Ultralight Core consists of a set of components including a driver (Gatekeeper) responsible for filesystem interception and a set of services and components that host all other Ultralight technologies. In addition, it provides a common communication layer between all components, performance optimization mechanisms, and several basic protection services. As the name suggests, Ultralight Core supplies all the underpinnings required for Ultralight’s technology stack to run.

Network Interception Framework (NIF)

Our Network Interception Framework is responsible for analyzing network traffic. It is used primarily to prevent exploit technologies from working and to prevent bots from connecting to command and control infrastructure.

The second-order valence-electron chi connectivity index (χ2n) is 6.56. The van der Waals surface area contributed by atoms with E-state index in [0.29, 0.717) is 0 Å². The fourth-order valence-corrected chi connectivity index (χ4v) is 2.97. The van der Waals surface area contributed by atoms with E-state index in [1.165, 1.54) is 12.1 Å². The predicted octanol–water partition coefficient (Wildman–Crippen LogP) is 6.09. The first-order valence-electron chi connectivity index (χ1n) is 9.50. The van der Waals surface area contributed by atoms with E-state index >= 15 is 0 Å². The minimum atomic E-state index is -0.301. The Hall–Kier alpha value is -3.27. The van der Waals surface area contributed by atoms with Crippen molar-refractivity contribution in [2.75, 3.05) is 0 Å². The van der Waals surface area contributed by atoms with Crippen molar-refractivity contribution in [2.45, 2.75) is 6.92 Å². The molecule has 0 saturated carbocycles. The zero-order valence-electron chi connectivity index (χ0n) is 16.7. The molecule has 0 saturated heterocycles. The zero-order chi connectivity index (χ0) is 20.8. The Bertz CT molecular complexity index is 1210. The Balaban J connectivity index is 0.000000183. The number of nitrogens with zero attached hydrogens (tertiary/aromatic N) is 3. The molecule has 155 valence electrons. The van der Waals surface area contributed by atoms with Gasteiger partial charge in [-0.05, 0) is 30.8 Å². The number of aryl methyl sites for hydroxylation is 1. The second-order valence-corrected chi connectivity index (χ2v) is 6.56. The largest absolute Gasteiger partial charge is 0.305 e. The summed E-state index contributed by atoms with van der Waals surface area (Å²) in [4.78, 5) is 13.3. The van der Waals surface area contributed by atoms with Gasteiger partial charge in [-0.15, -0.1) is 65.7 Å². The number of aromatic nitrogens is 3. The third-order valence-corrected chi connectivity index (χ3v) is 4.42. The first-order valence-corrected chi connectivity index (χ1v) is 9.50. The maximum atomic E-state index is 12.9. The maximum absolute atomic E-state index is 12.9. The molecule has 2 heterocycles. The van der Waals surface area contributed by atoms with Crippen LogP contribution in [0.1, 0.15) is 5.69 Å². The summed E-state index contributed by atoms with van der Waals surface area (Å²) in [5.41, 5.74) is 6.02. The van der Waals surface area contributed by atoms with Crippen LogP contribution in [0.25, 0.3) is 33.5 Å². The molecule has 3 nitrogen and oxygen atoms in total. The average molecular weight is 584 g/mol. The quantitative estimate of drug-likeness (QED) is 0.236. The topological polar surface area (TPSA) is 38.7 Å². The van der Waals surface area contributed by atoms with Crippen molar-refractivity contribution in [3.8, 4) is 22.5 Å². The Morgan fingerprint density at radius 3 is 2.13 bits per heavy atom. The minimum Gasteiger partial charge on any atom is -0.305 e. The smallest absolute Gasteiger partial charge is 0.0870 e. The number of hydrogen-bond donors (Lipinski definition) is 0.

• Utilizes cloud URL reputation queries to prevent a customer machine from contacting malicious or compromised sites.
  • Prevents unknown sites from serving Flash, Java, Silverlight, or PDF files (exploit kits and other attack servers commonly use totally unknown fresh domains).
  • Scans network traffic for exploits and known malware.
  • Detects and blocks SSL MITM attacks performed by invasive governments by using SSL certificate reputation and analysis.
  • Rapid detection of new exploit kit hosting sites via co-operation with Security Cloud and URL reputation rapid feedback mechanisms.
  • Prevents known botnet command and control domains from working by querying URL reputation before allowing the DNS query.
  • Facilitates banking protection functionality by isolating only trusted content during a banking session.
  • Prevents users from accessing webpages associated with malicious certificates.
  • Prevents users from accessing unwanted or disturbing content.
  • Exploit and malware scan engine